Wednesday, October 4, 2023

Despite Challenging Markets, US Wheat Producers Positioned to Meet Sophisticated Demand

by Brett McRae

Wheat markets in recent years have been some of the most volatile in history. Global factors like war and drought have been major influences on trader mindsets leading to extreme and unpredictable price movement for wheat.

Marketing year 2022-2023 ended May 31st and U.S. Wheat Associates analyzed the information, providing an overview of the year’s export demand for U.S. wheat and demand trends.

US Exports, Specifically HRW Hurt by Market Conditions

Hard red winter wheat sales were 32 percent behind the previous year because of high prices thanks to drought and war risks.

In an interview with the Northern Ag Network President of U.S. Wheat Associates Vince Peterson described some those market factors in greater detail.

“It was sort of a culmination year of problems, previously two consecutive years of drought in our winter wheat area, a record high crop in Australia, a very high crop of spring wheat in Canada and then the Russian war in the black sea in Ukraine just kind of turning the wheat market upside down on its head… all things we haven’t seen before. So, it was just sort of a combination of about three different things that came together and put us down about where we ended the year.”

Peterson said that drought-limited production leading to reduced supply meant that U.S. products were at a steep price premium compared to wheat from other countries for sale in the world market.

“…And our hard red winter wheat prices are the ones that probably caused us to suffer the most, we were as much as a hundred dollars a ton, even a little bit more on an FOB basis than Russian wheat or eastern European wheat, between the crop size and the price spread that really hurt the hard red winter wheat exports last year.”  

Other classes of wheat exported from the U.S. fared better in world markets. Hard red spring sales were up 4 percent following drought in marketing year 2021-2022 that put exports at their lowest level since 2009. Soft red winter sales were nearly even with the year prior, white wheat exports were up 35 percent and Durum saw the largest increase by far, up 109 percent due to improved production and increased sales to Algeria and the European Union.

Some classes saw improved export sales year-over-year despite an overall reduction in demand. HRW wheat sales were 32% behind 2021/22, HRS was up 4%, SRW was nearly even with the year prior, white wheat was up 35% and durum was up 109%. Source: USW Commercial Sales Report/USDA Export Sales Data.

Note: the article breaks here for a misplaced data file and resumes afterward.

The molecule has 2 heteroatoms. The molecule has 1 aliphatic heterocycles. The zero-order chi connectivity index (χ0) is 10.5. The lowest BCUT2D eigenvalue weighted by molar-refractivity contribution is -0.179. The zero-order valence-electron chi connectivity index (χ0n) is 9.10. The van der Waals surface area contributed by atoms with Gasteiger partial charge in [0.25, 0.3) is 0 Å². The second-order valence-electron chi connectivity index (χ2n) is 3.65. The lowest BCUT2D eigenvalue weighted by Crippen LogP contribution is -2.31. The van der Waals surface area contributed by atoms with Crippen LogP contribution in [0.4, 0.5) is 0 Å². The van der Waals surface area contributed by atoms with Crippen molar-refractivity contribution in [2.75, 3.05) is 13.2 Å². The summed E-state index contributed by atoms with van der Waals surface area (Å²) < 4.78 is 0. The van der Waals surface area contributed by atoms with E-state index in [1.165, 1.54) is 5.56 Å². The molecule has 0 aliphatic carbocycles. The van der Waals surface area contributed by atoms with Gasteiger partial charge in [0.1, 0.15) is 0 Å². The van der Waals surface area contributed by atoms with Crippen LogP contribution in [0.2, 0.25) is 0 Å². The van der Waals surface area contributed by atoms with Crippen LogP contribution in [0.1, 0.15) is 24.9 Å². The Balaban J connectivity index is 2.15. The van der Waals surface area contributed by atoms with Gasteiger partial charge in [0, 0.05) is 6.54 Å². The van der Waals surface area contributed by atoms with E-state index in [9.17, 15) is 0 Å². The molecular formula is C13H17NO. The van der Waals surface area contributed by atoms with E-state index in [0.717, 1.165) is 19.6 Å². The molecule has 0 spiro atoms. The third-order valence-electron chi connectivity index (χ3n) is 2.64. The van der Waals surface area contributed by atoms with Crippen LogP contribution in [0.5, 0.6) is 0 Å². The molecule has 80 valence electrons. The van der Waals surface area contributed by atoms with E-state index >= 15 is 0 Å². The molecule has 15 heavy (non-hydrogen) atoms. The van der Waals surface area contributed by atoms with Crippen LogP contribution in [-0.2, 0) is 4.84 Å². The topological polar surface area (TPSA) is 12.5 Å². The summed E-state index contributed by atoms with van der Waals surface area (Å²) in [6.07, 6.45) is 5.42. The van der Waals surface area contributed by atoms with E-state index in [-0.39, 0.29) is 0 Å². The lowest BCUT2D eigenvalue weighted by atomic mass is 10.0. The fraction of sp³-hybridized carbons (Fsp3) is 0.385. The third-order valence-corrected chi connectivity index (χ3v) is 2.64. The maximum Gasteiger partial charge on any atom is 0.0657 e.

US Farmers Uniquely Suited to Meet High Quality World Demand

Despite some disappointing export data, Peterson is optimistic about opportunities for US farmers in world markets.

“With the research and development that’s going on, either from state university programs and plant breeding or even over in the private sector – quality targets are the most important thing, beyond yield and profitability, for farmers to be able to meet those market demands. We have what’s left in Latin America and Asia as the most demanding and sophisticated buyers that the world has.”

Peterson said that American farmers can produce high quality wheat to meet specific market demands around the world.

“Our task is to make our wheat a food ingredient and not just some bulk commodity and that’s how we’re going to succeed going forward. We’re not going to be the largest supplier, but we think we’re going to be the smartest and most efficient providing the best value to customers.” 

US wheat associates continues to work closely with buyers from Latin America and the Asia Pacific Rim to satisfy high quality wheat demand with American product. The top buyers of US wheat include Mexico, the Philippines, Japan, South Korea and Taiwan, which have been among the best customers for US wheat over the last 5 years. China also entered the market in a big way in early 2023, ultimately increasing its purchases by 38 percent.

Mexico, the Philippines, Japan, and South Korea have been consistently among the top five U.S. wheat importers. In 2022/23, China became the world’s largest wheat importer, surpassing Taiwan to claim the fifth-place spot among U.S. wheat importers. Source: USW Commercial Sales Report/USDA Export Sales Data.

Looking Ahead

So far in Marketing year 2023-2024, US all-wheat exports are down 18 percent from last year, however customers in Japan, South Korea and Taiwan are ahead of the previous year’s pace. U.S. Wheat Associates concludes that conditions right now are much more favorable to wheat importers, but risks from the war in Ukraine and weather patterns are still very present in markets.


US Wheat Associates, Northern Ag Network

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